In late May, a woman was admitted to the Kenema Government Hospital’s maternity ward in Sierra Leone after a bloody miscarriage. Augustine Goba, director of the hospital’s diagnostic laboratory and my longtime collaborator, ran a series of sensitive molecular tests and detected the first case of Ebola infection in the hospital, and one of the first confirmed cases in the country. Dr. Sheik Humarr Khan, Sierra Leone’s leading virologist, and other medical staff members isolated the patient and wore gloves, gowns and masks while treating her. She survived and made a full recovery, and no one else was infected.
Had this patient been one of the first cases of Ebola in West Africa, the hospital’s rapid diagnosis and expert handling might have helped control the outbreak quickly. But by May, the epidemic had already been spreading for six months, with hundreds of cases in neighboring Guinea and Liberia. When the hospital’s outreach team traveled to the patient’s village, they found that 14 people had already been infected, with what turned out to be two distinct versions of the virus. With each week, the number of confirmed cases in Sierra Leone grew, to 31, then 92, then 147, until the virus emerged in nearly every district of the country.
Kenema was well positioned to detect and treat Ebola because of its experience combating another deadly virus, Lassa, a project I started working on in 2008. As the hospital’s reputation for treating Lassa fever spread, more patients with unexplained fevers began to travel there. Rapid diagnosis of more people not only helped treat individual patients, but it could also uncover other unexpected pathogens hiding in the population, thus warning of outbreaks before they became global threats. Just weeks before Ebola entered Sierra Leone, Dr. Khan and I joined colleagues from around the world in Nigeria to inaugurate the African Center of Excellence for Genomics of Infectious Disease, a new venture that would enable monitoring of dangerous microbes across West Africa.
The Ebola outbreak put our plans on hold. Soon after Dr. Khan returned to Kenema, the hospital became overwhelmed. He and the nurses were treating up to 80 patients at a time, working 16-hour days. In the United States, my colleagues and I struggled to get aid and novel treatments to them, while we worked on sequencing the virus’s genome. Help did not come in time. While drafting a paper on the viral samples from Kenema, we began receiving devastating messages. Seven members of our team had become infected with Ebola. The constant flow of severely ill patients made it impossible for hospital staff members to protect themselves. Over the next few months, around 40 contracted the disease, including Mbalu Fonnie, a head nurse, who had worked there for 25 years, and Dr. Khan. By the middle of the summer, they were both dead.
It did not have to be that way. If diagnostic facilities like those at Kenema had been more widely available, the virus could have been caught as it emerged. A team of trained individuals, perhaps 50 people, could have been sent to the site of the outbreak before it spread, and stayed for 50 days after the last infection. Working with the local community, they could have isolated and treated the sick, buried the dead, traced each person’s contacts over the incubation period, performed outreach and education services, and ensured food supplies, all while keeping themselves safe from infection. With the virus confined to one village, this large-scale 50-50 approach would have been a modest investment for the world.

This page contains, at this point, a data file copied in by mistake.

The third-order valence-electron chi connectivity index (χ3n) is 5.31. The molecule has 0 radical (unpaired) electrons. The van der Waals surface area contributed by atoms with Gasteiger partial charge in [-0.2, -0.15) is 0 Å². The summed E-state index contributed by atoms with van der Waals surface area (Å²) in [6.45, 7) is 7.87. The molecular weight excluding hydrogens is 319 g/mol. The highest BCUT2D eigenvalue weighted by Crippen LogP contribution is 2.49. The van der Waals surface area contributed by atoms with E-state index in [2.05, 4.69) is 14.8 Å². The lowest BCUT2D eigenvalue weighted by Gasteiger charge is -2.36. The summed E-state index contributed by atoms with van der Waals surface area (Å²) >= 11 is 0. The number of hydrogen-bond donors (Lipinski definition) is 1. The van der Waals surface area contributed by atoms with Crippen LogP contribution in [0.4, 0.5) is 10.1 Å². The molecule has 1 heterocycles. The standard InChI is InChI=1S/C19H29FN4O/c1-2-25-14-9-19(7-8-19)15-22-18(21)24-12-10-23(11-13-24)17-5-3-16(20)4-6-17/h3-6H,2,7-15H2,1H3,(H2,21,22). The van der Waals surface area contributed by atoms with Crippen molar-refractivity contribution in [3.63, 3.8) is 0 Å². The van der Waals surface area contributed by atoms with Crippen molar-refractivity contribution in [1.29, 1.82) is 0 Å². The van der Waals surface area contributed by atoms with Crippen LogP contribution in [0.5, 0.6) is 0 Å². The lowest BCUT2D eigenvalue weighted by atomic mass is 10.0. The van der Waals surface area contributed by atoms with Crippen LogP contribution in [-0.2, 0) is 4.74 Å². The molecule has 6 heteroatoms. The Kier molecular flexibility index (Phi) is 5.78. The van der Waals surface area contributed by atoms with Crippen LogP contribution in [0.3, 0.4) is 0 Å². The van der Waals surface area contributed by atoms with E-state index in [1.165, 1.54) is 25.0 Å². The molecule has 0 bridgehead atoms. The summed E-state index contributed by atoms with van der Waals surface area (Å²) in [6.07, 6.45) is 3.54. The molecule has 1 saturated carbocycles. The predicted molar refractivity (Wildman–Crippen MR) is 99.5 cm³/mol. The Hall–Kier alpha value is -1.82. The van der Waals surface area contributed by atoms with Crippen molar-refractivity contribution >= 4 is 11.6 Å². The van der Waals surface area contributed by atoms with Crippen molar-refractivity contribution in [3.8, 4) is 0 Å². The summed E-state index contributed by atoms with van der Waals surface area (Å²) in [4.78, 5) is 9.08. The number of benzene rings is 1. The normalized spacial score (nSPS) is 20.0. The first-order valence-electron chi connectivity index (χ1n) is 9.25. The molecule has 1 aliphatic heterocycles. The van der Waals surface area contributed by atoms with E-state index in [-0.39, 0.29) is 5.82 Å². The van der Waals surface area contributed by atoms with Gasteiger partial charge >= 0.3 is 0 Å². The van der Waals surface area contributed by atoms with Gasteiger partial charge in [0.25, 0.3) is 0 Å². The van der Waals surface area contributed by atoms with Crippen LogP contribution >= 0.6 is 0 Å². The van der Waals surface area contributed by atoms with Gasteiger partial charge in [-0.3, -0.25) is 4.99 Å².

Instead, the virus was allowed to escape the first village, and then to spread into four more countries. That missed opportunity has cost the lives of many people, including my good friends. Failure to contain the virus now will be cataclysmic. Based on World Health Organization numbers, more people became infected with the Ebola virus in August than in all the earlier months of this epidemic combined. The W.H.O. predicts that Ebola may afflict 20,000 people before the outbreak ends, but that is only if the world mounts a prompt and enormous response. If we fail, that number will become 40,000, then 80,000, with no end in sight. Meanwhile, the virus is evolving as it spreads from human to human, raising the risk of it becoming even more contagious.
As the virus reaches new villages and now large cities, the challenge of full-scale containment increases by orders of magnitude. We need governments and international organizations to immediately send out response teams to all sites with active cases, and to train many more people on the ground.
At the same time, we need to find creative solutions. Nigerian celebrities, through the Nollywood Workshops’ Lens on Ebola campaign, are helping to spread health information on Facebook; we need more large-scale public service campaigns like this. Our own scientific team publicly released genome sequencing data so groups around the world could use them for better diagnostics, vaccines and therapies. The National Institutes of Health, the Centers for Disease Control and Prevention and the W.H.O. are now accelerating drug candidates and vaccines to clinical trials. These organizations are also pursuing the use of the blood of Ebola survivors, which contains antibodies to the virus, to treat those afflicted.
Had Ebola not intervened, Mr. Goba and Dr. Khan would have spent this summer with me at Harvard and the Broad Institute, training in advanced molecular diagnostics for genomic surveillance. Instead, Dr. Khan is gone. Mr. Goba remains on the front line in Kenema.
We must end this outbreak, both to honor the memory of those who have died, and to aid those still in the path of the virus. And then we must make sure that it never happens again.
Pardis Sabeti, a geneticist and infectious disease researcher who is on the faculty of the Broad Institute and Harvard University.